Evaluating the clinical significance of drug interactions: a systematic approach.

Bipolar Disorder Research, Bronx Veterans Affairs Medical Center, NY 10468, USA.
Harvard Review of Psychiatry (Impact Factor: 2.49). 01/1996; 4(3):153-8. DOI: 10.3109/10673229609030538
Source: PubMed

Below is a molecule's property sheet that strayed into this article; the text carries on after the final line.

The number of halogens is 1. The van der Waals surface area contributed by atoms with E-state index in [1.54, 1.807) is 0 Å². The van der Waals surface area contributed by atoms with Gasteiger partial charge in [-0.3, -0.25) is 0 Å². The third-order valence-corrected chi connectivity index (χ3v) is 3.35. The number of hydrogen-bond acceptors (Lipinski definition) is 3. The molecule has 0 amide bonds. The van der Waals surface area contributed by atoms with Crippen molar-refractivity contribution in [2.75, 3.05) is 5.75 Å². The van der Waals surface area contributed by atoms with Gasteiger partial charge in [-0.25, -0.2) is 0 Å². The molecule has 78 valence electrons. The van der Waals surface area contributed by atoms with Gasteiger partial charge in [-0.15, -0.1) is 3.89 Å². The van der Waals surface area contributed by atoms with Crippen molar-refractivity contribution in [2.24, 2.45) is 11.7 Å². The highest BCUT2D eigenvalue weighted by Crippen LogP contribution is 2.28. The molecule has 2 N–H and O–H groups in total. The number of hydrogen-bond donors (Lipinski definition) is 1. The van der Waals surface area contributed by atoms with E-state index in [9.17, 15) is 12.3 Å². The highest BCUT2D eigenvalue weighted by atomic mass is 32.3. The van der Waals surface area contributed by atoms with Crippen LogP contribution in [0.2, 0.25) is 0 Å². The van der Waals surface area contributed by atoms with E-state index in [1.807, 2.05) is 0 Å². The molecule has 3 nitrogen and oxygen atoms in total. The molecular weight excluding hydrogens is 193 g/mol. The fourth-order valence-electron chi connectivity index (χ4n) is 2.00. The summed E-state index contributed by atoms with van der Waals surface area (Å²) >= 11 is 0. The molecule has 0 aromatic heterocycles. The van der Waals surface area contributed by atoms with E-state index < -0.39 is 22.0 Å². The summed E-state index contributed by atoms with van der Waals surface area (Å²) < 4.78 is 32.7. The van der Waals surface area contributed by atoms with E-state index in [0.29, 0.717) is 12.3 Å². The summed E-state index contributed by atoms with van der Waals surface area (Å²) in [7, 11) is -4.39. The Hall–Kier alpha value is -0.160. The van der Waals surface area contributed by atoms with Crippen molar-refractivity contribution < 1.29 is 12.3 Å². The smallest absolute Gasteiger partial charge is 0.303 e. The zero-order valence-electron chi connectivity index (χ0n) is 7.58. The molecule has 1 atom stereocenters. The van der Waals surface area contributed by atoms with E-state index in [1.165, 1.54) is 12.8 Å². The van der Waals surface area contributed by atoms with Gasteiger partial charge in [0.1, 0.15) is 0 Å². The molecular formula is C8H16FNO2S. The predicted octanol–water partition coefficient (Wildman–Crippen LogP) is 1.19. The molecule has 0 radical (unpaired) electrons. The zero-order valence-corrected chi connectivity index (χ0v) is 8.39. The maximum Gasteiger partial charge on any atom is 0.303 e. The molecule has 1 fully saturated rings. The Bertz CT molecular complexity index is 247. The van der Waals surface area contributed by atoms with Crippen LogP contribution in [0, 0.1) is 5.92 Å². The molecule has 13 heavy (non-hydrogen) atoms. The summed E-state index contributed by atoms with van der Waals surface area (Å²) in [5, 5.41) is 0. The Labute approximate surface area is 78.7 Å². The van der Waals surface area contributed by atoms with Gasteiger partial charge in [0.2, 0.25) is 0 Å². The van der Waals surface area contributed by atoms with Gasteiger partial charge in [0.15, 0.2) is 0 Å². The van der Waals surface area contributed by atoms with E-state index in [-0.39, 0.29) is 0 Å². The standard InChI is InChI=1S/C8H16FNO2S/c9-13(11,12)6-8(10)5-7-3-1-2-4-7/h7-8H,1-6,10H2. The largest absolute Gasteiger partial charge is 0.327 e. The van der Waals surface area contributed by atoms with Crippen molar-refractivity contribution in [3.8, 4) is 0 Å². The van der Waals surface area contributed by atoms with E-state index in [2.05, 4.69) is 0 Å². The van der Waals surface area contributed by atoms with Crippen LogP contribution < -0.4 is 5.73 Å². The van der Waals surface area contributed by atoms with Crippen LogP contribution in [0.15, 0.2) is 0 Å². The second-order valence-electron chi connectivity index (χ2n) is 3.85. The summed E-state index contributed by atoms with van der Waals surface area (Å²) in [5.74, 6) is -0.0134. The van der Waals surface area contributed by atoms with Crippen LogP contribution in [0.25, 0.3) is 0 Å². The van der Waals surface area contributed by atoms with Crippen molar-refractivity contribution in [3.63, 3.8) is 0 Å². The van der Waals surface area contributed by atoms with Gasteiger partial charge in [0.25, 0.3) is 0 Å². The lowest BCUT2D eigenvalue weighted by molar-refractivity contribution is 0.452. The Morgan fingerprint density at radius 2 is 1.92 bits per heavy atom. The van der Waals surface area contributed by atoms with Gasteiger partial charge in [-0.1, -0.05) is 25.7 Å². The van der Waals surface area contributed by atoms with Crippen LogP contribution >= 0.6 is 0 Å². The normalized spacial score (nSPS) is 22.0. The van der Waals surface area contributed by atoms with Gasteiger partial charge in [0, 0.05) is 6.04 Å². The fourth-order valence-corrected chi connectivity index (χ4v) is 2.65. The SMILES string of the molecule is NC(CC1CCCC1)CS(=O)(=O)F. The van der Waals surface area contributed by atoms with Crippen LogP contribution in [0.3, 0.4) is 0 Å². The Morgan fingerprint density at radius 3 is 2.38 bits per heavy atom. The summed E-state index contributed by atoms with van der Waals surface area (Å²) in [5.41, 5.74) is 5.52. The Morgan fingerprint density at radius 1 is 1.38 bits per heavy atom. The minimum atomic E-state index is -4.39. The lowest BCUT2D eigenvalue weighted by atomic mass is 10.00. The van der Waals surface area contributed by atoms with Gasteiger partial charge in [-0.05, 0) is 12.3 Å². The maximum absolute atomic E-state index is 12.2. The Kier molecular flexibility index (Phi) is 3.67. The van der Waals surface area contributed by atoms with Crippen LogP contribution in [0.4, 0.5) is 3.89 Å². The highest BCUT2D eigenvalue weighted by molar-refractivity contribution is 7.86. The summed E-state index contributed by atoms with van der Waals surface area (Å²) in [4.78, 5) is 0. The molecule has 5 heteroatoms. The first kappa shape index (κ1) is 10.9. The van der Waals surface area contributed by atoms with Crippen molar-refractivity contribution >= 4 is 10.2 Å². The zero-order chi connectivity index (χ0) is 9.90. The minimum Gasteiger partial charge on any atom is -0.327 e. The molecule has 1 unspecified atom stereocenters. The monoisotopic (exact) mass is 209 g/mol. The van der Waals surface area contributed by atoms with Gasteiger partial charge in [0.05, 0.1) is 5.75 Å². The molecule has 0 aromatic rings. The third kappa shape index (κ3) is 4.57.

ABSTRACT Remembering the myriad of psychotropic drug interactions is extremely difficult. Nevertheless, by applying a systematic approach, the clinician can often predict the occurrence and time course of such interactions. Several factors must be considered when assessing the potential consequences. Drug-related factors that increase the risk for clinically significant interactions include a low therapeutic index or narrow therapeutic window, a multiplicity of pharmacological actions, and inhibition or inducement of cytochrome P450 enzymes. Next, patient-related factors that can increase the risk for significant drug interactions should be considered. These include genetically based variations in drug-metabolizing capacity, as well as advanced age, underlying medical illness, and comorbid substance abuse. Finally, the literature should be carefully reviewed to as-certain the potential clinical relevance of available data. If a clinically significant drug interaction appears likely to occur, the patient's clinical status should be followed closely; therapeutic drug monitoring should be used if applicable and dosage adjustments made accordingly. Rational polypharmacy requires an understanding of the pharmacological principles governing drug interactions and a knowledge of the factors that increase the likelihood of clinically significant variations in drug action. This will allow the clinician to maximize beneficial effects while minimizing the risk of adverse events.

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